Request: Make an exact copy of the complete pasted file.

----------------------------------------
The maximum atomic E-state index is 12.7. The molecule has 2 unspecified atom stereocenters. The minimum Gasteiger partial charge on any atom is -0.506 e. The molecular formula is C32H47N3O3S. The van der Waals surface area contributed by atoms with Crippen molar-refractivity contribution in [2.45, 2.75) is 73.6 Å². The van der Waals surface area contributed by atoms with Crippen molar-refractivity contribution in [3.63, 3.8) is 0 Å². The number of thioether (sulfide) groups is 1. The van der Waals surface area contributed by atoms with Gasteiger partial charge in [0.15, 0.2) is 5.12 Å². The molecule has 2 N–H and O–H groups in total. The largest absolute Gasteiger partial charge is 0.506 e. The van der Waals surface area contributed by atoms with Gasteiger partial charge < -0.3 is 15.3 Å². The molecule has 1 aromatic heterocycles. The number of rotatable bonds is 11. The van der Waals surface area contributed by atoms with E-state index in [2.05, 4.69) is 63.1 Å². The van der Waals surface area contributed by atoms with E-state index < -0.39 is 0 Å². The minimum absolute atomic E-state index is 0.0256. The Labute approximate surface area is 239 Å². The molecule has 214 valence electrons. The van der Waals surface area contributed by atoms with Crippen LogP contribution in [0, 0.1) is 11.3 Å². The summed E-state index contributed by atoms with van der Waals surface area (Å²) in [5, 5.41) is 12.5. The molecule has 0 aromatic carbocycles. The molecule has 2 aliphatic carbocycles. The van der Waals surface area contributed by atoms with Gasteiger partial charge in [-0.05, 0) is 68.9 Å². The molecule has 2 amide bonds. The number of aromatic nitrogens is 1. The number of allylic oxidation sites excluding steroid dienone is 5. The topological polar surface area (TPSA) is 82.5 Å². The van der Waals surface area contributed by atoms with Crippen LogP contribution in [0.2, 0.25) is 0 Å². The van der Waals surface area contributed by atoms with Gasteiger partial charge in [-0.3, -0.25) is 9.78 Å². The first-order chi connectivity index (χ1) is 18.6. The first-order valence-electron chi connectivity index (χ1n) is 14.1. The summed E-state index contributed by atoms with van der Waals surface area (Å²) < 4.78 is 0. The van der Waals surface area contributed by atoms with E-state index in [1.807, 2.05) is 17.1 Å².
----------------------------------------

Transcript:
The maximum atomic E-state index is 12.7. The molecule has 2 unspecified atom stereocenters. The minimum Gasteiger partial charge on any atom is -0.506 e. The molecular formula is C32H47N3O3S. The van der Waals surface area contributed by atoms with Crippen molar-refractivity contribution in [2.45, 2.75) is 73.6 Å². The van der Waals surface area contributed by atoms with Crippen molar-refractivity contribution in [3.63, 3.8) is 0 Å². The number of thioether (sulfide) groups is 1. The van der Waals surface area contributed by atoms with Gasteiger partial charge in [0.15, 0.2) is 5.12 Å². The molecule has 2 N–H and O–H groups in total. The largest absolute Gasteiger partial charge is 0.506 e. The van der Waals surface area contributed by atoms with Gasteiger partial charge < -0.3 is 15.3 Å². The molecule has 1 aromatic heterocycles. The number of rotatable bonds is 11. The van der Waals surface area contributed by atoms with E-state index in [2.05, 4.69) is 63.1 Å². The van der Waals surface area contributed by atoms with E-state index < -0.39 is 0 Å². The minimum absolute atomic E-state index is 0.0256. The Labute approximate surface area is 239 Å². The molecule has 214 valence electrons. The van der Waals surface area contributed by atoms with Crippen LogP contribution in [0, 0.1) is 11.3 Å². The summed E-state index contributed by atoms with van der Waals surface area (Å²) in [5, 5.41) is 12.5. The molecule has 0 aromatic carbocycles. The molecule has 2 aliphatic carbocycles. The van der Waals surface area contributed by atoms with Gasteiger partial charge in [-0.05, 0) is 68.9 Å². The molecule has 2 amide bonds. The number of aromatic nitrogens is 1. The number of allylic oxidation sites excluding steroid dienone is 5. The topological polar surface area (TPSA) is 82.5 Å². The van der Waals surface area contributed by atoms with Crippen LogP contribution in [0.2, 0.25) is 0 Å². The van der Waals surface area contributed by atoms with Gasteiger partial charge in [-0.3, -0.25) is 9.78 Å². The first-order chi connectivity index (χ1) is 18.6. The first-order valence-electron chi connectivity index (χ1n) is 14.1. The summed E-state index contributed by atoms with van der Waals surface area (Å²) < 4.78 is 0. The van der Waals surface area contributed by atoms with E-state index in [1.807, 2.05) is 17.1 Å².